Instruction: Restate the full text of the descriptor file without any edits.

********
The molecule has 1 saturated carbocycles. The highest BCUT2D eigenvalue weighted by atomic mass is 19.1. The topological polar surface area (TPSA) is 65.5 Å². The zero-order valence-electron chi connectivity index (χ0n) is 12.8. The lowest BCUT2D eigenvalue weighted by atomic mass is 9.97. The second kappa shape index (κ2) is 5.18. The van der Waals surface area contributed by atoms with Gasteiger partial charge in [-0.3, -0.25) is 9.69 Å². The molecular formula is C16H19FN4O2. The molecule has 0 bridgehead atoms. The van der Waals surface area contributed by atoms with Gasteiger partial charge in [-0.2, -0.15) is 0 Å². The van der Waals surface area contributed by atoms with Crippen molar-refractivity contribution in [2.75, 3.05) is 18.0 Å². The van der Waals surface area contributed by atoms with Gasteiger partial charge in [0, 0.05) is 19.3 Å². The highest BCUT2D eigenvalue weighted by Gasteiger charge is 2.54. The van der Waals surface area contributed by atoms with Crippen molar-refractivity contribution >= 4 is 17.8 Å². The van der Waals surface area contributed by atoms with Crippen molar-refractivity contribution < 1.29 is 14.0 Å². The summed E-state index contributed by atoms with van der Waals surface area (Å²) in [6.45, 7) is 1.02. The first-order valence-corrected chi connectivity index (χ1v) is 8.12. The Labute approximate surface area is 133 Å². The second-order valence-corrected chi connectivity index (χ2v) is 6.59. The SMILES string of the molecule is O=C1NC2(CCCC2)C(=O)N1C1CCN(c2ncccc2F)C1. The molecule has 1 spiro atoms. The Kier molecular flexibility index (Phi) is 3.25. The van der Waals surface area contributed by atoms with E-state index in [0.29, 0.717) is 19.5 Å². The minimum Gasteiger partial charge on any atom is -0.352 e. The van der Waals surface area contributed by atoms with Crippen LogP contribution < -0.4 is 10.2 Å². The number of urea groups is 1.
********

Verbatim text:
The molecule has 1 saturated carbocycles. The highest BCUT2D eigenvalue weighted by atomic mass is 19.1. The topological polar surface area (TPSA) is 65.5 Å². The zero-order valence-electron chi connectivity index (χ0n) is 12.8. The lowest BCUT2D eigenvalue weighted by atomic mass is 9.97. The second kappa shape index (κ2) is 5.18. The van der Waals surface area contributed by atoms with Gasteiger partial charge in [-0.3, -0.25) is 9.69 Å². The molecular formula is C16H19FN4O2. The molecule has 0 bridgehead atoms. The van der Waals surface area contributed by atoms with Gasteiger partial charge in [-0.2, -0.15) is 0 Å². The van der Waals surface area contributed by atoms with Crippen molar-refractivity contribution in [2.75, 3.05) is 18.0 Å². The van der Waals surface area contributed by atoms with Gasteiger partial charge in [0, 0.05) is 19.3 Å². The highest BCUT2D eigenvalue weighted by Gasteiger charge is 2.54. The van der Waals surface area contributed by atoms with Crippen molar-refractivity contribution >= 4 is 17.8 Å². The van der Waals surface area contributed by atoms with Crippen molar-refractivity contribution < 1.29 is 14.0 Å². The summed E-state index contributed by atoms with van der Waals surface area (Å²) in [6.45, 7) is 1.02. The first-order valence-corrected chi connectivity index (χ1v) is 8.12. The Labute approximate surface area is 133 Å². The second-order valence-corrected chi connectivity index (χ2v) is 6.59. The SMILES string of the molecule is O=C1NC2(CCCC2)C(=O)N1C1CCN(c2ncccc2F)C1. The molecule has 1 spiro atoms. The Kier molecular flexibility index (Phi) is 3.25. The van der Waals surface area contributed by atoms with E-state index in [0.29, 0.717) is 19.5 Å². The minimum Gasteiger partial charge on any atom is -0.352 e. The van der Waals surface area contributed by atoms with Crippen LogP contribution < -0.4 is 10.2 Å². The number of urea groups is 1.